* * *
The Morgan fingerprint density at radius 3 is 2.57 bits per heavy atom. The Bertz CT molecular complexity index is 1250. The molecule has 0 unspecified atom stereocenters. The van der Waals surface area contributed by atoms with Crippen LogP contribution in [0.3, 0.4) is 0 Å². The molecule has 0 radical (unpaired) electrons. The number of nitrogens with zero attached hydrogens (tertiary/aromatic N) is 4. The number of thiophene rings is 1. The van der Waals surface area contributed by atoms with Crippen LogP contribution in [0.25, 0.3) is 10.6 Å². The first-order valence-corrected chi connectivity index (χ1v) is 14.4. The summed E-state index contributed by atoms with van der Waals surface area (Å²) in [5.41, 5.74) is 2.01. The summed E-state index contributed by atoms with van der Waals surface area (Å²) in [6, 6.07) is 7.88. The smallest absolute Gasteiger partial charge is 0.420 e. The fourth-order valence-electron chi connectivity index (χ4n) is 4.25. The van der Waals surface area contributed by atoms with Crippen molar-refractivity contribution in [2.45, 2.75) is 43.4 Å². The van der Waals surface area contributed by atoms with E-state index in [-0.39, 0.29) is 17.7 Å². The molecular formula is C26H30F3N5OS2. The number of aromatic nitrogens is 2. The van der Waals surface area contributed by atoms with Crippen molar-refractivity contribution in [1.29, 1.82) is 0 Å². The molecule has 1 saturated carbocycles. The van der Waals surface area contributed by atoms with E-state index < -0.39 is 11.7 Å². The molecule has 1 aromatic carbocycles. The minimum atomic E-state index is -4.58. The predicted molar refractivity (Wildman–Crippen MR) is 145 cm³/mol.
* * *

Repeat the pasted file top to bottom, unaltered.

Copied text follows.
The Morgan fingerprint density at radius 3 is 2.57 bits per heavy atom. The Bertz CT molecular complexity index is 1250. The molecule has 0 unspecified atom stereocenters. The van der Waals surface area contributed by atoms with Crippen LogP contribution in [0.3, 0.4) is 0 Å². The molecule has 0 radical (unpaired) electrons. The number of nitrogens with zero attached hydrogens (tertiary/aromatic N) is 4. The number of thiophene rings is 1. The van der Waals surface area contributed by atoms with Crippen LogP contribution in [0.25, 0.3) is 10.6 Å². The first-order valence-corrected chi connectivity index (χ1v) is 14.4. The summed E-state index contributed by atoms with van der Waals surface area (Å²) in [5.41, 5.74) is 2.01. The summed E-state index contributed by atoms with van der Waals surface area (Å²) in [6, 6.07) is 7.88. The smallest absolute Gasteiger partial charge is 0.420 e. The fourth-order valence-electron chi connectivity index (χ4n) is 4.25. The van der Waals surface area contributed by atoms with Crippen molar-refractivity contribution in [2.45, 2.75) is 43.4 Å². The van der Waals surface area contributed by atoms with E-state index in [-0.39, 0.29) is 17.7 Å². The molecular formula is C26H30F3N5OS2. The number of aromatic nitrogens is 2. The van der Waals surface area contributed by atoms with Crippen molar-refractivity contribution in [1.29, 1.82) is 0 Å². The molecule has 1 saturated carbocycles. The van der Waals surface area contributed by atoms with E-state index < -0.39 is 11.7 Å². The molecule has 1 aromatic carbocycles. The minimum atomic E-state index is -4.58. The predicted molar refractivity (Wildman–Crippen MR) is 145 cm³/mol.